And “Hardly a day job” = ROME is pretty close to gold, I think!

  18. I agree. “Hardly a day job” = ROME was brilliant. But I also agree with TT that, because it was impossible to tell whether ‘reporting’ referred to the preceding phrase or the following phrase, I didn’t know whether the answer was ROAM or ROME (until solving 10A). And even the insertion of a comma wouldn’t really have nailed it for me, because I now routinely ignore punctuation in a DA clue – he’s a master of misleading punctuation!

    PS Re 29A: I still think “large number” = “aria” is a stinker! (Although HS’s “fat lady” explanation above is a very nice try!)

  19. Not sure about reasoning for 25D, or exactly how 12A works for that matter. Can anyone end my confusion?

  20. 12A: Diamond pattern rarELY GRAded over cluster – one of DA’s sneaky hidden clues.

    25: do you mean 24D? The leader (first letter) of Party + remains = ASH, giving us the direct clue PASH – to fulfil a CRUSH, although in my experience most crushes end up unfulfilled!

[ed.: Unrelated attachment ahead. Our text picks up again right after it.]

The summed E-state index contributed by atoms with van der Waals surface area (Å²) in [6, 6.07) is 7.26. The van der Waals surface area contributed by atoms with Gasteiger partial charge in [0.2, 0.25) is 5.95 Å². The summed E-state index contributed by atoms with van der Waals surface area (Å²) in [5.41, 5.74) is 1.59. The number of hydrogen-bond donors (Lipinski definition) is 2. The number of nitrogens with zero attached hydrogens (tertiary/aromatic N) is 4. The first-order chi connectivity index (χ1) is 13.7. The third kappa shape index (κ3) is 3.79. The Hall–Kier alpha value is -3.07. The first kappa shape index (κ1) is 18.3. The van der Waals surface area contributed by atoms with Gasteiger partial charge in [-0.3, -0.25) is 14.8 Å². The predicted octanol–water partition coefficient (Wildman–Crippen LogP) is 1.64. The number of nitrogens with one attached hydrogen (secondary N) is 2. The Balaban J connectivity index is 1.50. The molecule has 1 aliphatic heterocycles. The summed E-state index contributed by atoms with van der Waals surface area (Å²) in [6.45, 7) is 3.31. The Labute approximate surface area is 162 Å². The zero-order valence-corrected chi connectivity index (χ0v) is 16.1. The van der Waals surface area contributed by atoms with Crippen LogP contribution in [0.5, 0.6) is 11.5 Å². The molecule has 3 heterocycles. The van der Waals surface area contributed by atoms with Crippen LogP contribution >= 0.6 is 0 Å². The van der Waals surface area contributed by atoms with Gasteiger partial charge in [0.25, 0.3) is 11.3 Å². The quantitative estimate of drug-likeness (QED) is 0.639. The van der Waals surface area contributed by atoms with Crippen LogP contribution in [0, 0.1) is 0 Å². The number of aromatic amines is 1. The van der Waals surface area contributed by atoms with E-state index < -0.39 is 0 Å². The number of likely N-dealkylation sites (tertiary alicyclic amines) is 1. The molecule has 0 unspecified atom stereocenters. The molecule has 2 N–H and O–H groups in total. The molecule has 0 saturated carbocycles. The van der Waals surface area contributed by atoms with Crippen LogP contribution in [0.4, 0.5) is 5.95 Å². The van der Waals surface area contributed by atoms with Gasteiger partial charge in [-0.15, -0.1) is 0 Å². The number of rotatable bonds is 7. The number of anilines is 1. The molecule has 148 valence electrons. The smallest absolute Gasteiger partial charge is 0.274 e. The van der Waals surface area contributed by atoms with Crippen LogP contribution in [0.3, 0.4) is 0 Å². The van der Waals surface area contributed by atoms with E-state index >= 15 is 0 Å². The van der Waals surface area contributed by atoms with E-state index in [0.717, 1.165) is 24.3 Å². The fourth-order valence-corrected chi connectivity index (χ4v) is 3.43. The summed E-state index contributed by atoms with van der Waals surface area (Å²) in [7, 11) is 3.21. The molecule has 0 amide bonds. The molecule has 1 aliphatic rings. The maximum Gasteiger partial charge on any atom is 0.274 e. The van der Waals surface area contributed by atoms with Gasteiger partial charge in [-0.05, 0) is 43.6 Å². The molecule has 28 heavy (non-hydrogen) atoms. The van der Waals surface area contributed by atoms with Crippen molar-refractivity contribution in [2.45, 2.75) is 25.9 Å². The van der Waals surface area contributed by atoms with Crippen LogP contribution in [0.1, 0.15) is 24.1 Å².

21. 16A: Is it possible the ‘O’ comes from ‘-‘ in the clue meaning zero, then PA swallowing HELI. It wouldn’t follow for the clue for 17D, but just a thought to the warped mind of DA.

  22. I prefer TT’s suggestion that o = “close to hero”.

    Reminds me of the debate on the meaning (and consequently correct pronunciation) of Joy Division’s album “Closer”. The interpretation of “closer” as a noun is lent credibility by the funereal atmospherics and Ian Curtis’ suicide.

  23. 16A: o = “close to hero” is my preferred explanation, too.

    29A: I’ve finally overcome my objection (voiced above a couple of days ago) to “large number” = aria. My main quibble was with “large”. For instance, compared to a Mahler symphony I’d say your average aria was somewhat on the small side! But I’ve finally found a reference to size in The Oxford Companion To Music, which says that aria commonly (from 18th century onward) implies “…….a lengthy and developed vocal piece…….”.

  24. Re 18A. The answer I got was “grips on”. Confirmation? I haven’t seen the solutions.

    Does this phrase sound strange to others, as well as me? Does “grips on” mean ‘grips”? Who says “she grips on the steering wheel” rather than “she grips the steering wheel’???